While candy canes are an iconic image of the festive season, and their contrasting stripes are always appealing to the eye, they really aren’t great to eat. A hard stick of boiled sugar flavoured with peppermint might have been appetising years ago before treats such as the salted caramel mince pie were invented, but nowadays they are nobody’s first choice.
They are often too big to lick through in one sitting and they taste like dental floss without any of the benefits to your enamel. Some brands try to create candy canes in new flavours such as berry or chocolate, but they are still very low in the rankings of Christmas sweets.
Some food bloggers (mostly stateside) have taken to shattering them and sprinkling them into cookies or on top of cakes and cheesecakes. Pretty as it might be, the thought of punctuating the chewy softness of a Christmas cookie with brutal shards of solid candy cane is hellish at best. Hang them on your tree and admire the pretty colours, but don’t subject yourself to eating them.
4. Marzipan Fruits
Apologies in advance if I retch.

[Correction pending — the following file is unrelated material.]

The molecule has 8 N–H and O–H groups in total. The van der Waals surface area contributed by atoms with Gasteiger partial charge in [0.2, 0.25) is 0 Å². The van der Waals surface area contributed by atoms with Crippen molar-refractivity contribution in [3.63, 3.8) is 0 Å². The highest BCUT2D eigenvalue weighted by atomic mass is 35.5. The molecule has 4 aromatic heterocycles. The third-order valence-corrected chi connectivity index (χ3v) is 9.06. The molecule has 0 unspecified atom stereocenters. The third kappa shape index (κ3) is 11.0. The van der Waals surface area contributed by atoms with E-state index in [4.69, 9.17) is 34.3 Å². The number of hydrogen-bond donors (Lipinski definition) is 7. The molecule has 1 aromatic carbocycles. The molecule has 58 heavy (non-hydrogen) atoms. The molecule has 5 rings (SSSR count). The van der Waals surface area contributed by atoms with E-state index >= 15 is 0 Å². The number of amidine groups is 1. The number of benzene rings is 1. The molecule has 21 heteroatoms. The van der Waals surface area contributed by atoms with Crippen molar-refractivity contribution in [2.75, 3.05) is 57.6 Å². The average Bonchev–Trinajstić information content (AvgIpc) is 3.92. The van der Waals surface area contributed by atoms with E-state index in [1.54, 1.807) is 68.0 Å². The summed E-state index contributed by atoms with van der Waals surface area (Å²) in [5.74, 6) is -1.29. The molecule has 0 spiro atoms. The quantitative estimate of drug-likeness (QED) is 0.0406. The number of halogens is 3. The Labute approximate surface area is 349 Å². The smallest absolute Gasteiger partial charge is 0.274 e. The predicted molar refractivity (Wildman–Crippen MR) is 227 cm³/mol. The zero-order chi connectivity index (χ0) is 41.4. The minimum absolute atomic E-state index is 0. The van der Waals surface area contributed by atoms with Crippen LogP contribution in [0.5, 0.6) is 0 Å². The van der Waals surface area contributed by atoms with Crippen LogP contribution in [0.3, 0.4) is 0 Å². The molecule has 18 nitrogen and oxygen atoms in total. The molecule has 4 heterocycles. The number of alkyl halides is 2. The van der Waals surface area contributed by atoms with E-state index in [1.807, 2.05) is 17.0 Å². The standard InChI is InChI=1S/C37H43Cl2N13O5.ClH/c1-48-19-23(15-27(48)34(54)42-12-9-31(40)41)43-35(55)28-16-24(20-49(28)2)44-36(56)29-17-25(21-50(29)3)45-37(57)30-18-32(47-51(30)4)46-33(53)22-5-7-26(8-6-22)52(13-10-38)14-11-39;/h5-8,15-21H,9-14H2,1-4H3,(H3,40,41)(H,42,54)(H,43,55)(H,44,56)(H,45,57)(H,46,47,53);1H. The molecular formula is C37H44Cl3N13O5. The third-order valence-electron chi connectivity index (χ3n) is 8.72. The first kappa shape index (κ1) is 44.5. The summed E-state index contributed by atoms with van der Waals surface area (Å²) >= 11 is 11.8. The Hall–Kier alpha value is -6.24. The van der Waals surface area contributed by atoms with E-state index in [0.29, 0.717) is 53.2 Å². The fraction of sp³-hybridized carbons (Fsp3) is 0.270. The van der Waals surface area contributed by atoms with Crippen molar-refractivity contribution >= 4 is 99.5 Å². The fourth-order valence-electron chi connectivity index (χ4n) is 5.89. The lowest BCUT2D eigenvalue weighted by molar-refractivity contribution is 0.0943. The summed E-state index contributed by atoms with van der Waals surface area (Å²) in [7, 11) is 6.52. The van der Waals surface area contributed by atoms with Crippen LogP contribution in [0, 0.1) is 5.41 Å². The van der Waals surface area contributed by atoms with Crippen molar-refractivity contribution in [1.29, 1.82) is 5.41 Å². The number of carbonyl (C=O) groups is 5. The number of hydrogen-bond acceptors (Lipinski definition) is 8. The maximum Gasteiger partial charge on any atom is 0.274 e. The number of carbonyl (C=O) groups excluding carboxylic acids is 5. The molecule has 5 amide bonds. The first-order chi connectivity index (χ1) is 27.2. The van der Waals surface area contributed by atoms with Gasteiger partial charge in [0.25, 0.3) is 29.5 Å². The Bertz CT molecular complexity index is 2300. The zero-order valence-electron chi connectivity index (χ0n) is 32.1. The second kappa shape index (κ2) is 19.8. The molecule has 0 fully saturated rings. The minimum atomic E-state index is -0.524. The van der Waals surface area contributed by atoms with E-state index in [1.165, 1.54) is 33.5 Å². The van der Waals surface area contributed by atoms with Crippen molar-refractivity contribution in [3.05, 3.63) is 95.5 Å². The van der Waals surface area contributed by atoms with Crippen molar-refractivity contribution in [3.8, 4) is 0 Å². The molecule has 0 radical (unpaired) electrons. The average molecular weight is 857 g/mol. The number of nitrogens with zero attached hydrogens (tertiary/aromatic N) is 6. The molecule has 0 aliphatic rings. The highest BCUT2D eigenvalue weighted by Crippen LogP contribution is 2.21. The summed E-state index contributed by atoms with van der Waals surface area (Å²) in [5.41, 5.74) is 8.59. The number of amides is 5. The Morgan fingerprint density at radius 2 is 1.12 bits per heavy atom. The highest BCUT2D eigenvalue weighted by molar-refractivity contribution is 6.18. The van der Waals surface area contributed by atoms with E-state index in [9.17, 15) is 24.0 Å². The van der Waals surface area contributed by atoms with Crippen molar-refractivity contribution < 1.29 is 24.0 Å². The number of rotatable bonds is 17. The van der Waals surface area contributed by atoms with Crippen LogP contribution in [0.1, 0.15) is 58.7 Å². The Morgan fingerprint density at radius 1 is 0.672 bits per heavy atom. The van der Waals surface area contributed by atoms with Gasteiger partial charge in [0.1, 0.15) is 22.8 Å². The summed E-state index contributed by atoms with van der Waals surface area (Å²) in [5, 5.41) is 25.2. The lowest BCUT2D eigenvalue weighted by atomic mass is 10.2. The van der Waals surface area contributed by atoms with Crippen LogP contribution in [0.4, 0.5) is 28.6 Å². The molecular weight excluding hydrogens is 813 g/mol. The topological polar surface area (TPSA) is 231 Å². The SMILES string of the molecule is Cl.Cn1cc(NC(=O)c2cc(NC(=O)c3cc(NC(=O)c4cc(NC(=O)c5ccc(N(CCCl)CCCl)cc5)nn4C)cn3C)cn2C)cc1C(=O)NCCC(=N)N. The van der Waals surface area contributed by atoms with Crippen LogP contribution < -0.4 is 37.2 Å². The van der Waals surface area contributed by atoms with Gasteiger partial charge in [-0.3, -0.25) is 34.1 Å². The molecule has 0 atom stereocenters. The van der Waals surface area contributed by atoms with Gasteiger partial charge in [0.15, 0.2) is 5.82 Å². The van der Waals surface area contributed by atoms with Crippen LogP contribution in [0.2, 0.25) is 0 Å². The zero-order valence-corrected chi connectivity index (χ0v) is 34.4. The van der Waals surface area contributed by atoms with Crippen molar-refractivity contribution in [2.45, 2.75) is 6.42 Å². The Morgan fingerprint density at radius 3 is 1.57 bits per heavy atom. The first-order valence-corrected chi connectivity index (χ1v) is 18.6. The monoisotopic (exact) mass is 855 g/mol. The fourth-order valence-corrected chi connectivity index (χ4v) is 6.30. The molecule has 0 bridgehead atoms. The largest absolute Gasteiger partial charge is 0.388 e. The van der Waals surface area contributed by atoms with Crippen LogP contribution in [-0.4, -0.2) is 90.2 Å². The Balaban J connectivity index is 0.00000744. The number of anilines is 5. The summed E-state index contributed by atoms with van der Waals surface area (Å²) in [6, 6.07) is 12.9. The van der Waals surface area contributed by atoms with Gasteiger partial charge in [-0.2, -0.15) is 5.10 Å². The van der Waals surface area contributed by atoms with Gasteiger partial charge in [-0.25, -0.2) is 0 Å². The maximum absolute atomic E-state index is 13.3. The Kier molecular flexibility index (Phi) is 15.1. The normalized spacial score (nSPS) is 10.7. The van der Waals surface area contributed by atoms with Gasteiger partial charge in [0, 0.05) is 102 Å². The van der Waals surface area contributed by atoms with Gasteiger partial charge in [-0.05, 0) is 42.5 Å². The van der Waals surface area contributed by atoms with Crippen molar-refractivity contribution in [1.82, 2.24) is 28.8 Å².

Marzipan is one of very few foods that I utterly revile. The classic style, not contaminated with horribly soap-like almond extract, is fine, but the commercially available marzipan and all of its variations are something I simply cannot abide by.
Shaping the pungent paste and colouring it to resemble miniature fruits make it all the more horrifying. Why do we shape it into fruits? Why are they miniature? Why is it a Christmas thing? Why are they always unjustifiably expensive?
There are many questions one could ask about this bizarre food gift tradition, but I really don’t need the answer because I loathe them anyway. Marzipan wrapped around a cake is perfectly acceptable, as are chunks of marzipan in a stollen, but we cannot sensibly sell this stuff moulded into the shape of other food. They need to be cancelled.
5. Bucks Fizz
Nothing says “Christmas” like the taste of overly acidic, fizzy, cheap orange juice paired with equally acidic, fizzy, cheap sparkling wine.
What could be quite a refreshing drink or creative Christmas cocktail is all too often an exercise for your facial muscles as they recoil at the unwelcome sourness of this drink. It’s often overpriced when bought by the bottle, and is usually pretty bad when blended at home using an old plastic measuring jug too.
In an age when the internet can provide endless inspiration for festive drinks, we really have no excuse for Bucks Fizz. It’s also worth mentioning that mulled wine, flavoured gin liqueurs, dessert-like drinks such as Bailey’s are readily available at this time of year, and will all guarantee a much better time.